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Static pressure in recovery tank too high by 10 psi or so... how can I bleed air?

Leggie on Sun June 17, 2012 4:11 PM User is offline

Refrigerant Type: 12

Somehow, air managed to get into my recovery tank. There's only 3 lbs of R12in 30 lb recovery tank. Is there anyway to salvage it?

buickwagon on Sun June 17, 2012 7:06 PM User is offline

In theory, if you put the tank in the freezer for a few hours at -40° or so, the vapour pressure would be less than 1 atmosphere. Therefore all gas would be air and all refrigerant would be liquid even if you opened the valve. You could then remove the air with a vacuum pump. At about 200mmHg the refrigerant will begin to vaporize, displacing the remaining air (since it is heavier than air). Monitoring the discharge with an electronic leak detector would show the moment the remaining air was purged from the tank.

If you could get it down to -200° F or so, you wouldn't need the detector, the refrigerant would remain liquid at full vacuum but the air (at least, the nitrogen and oxygen) wouldn't condense.

Note: I did say "in theory". I wonder what happens to vacuum pump oil at -40°?

I've saved hundreds on service by spending thousands on tools.

Dougflas on Sun June 17, 2012 8:53 PM User is offline

Let the tank sit for 24 hrs without disturbing it. Then open the vapor handwheel and bleed the pressure off a little at a time. Then repaet the senario. Check the temp vs pressure to see if you got all the air out.

GM Tech on Sun June 17, 2012 10:38 PM User is offline

That's how the recovery machines do it.......bleed off the air that is trapped at the top of the tank...

The number one A/C diagnostic tool there is- is to know how much refrigerant is in the system- this can only be done by recovering and weighing the refrigerant!!
Just a thought.... 65% of A/C failures in my 3200 car diagnostic database (GM vehicles) are due to loss of refrigerant due to a leak......

mk378 on Mon June 18, 2012 9:54 AM User is offline

The vapor space of the tank contains a mixture of refrigerant vapor and air, so you're always going to bleed a mixture and lose some refrigerant. Like buickwagon said, getting the tank cold will reduce the partial pressure of the refrigerant and improve the efficiency of the process.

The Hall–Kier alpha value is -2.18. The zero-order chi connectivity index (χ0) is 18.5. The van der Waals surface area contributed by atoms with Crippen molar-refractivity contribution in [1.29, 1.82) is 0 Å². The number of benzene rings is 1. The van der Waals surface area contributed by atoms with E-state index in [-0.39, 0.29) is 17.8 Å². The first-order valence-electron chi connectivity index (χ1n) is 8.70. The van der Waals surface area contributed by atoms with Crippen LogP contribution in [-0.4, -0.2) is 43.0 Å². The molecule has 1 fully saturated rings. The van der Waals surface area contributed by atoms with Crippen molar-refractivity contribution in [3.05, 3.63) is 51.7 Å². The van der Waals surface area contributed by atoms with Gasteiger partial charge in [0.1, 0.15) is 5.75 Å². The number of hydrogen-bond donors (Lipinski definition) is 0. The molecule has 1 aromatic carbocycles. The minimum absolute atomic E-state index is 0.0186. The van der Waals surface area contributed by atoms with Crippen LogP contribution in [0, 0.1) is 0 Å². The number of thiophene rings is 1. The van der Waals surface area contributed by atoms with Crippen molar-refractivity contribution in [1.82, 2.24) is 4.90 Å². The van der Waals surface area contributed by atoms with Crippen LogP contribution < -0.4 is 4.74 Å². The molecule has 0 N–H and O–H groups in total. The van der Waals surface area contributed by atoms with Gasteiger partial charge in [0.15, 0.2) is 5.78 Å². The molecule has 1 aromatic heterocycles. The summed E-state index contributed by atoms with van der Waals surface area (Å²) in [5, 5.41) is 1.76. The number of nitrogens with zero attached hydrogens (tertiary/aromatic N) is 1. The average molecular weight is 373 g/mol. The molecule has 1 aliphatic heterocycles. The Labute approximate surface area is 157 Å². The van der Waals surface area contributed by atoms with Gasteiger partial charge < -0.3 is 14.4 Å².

An alternative is to slowly remove the refrigerant as liquid from the bottom of the tank, where it will be pure (or at least not contain air). But you have to be very careful not to completely empty it and start getting mixed gas out.

Edited: Mon June 18, 2012 at 9:55 AM by mk378

Leggie on Tue June 19, 2012 4:23 AM User is offline

Is there such thing as liquid separator that's soda can sized? I'd like to use a capillary tube to limit the flow and circulate the mixture through the separator with the bottom of separator connected to a receiving tank.

Basically, works like dehumidifier. Refrigerant is precipitated out of air/refrigerant atmosphere and liquid drained out.

mk378 on Tue June 19, 2012 10:04 AM User is offline

If you cram the gas mixture into a smaller space, it would increase the partial pressure of air while (after it cools), refrigerant would condense at the bottom and could be drawn off. So then the gas mixture is leaner in refrigerant. This would be done in a batch process-- raise the pressure as high as possible, cool as cold as possible, then draw off refrigerant, vent air(*), and repeat if more mixed gas is to be processed.

(*) In a commercial version of the process, the vented air with some R-12 contamination would go through an incinerator to break down any remaining R-12 rather than allow it into the atmosphere.

Edited: Tue June 19, 2012 at 10:05 AM by mk378

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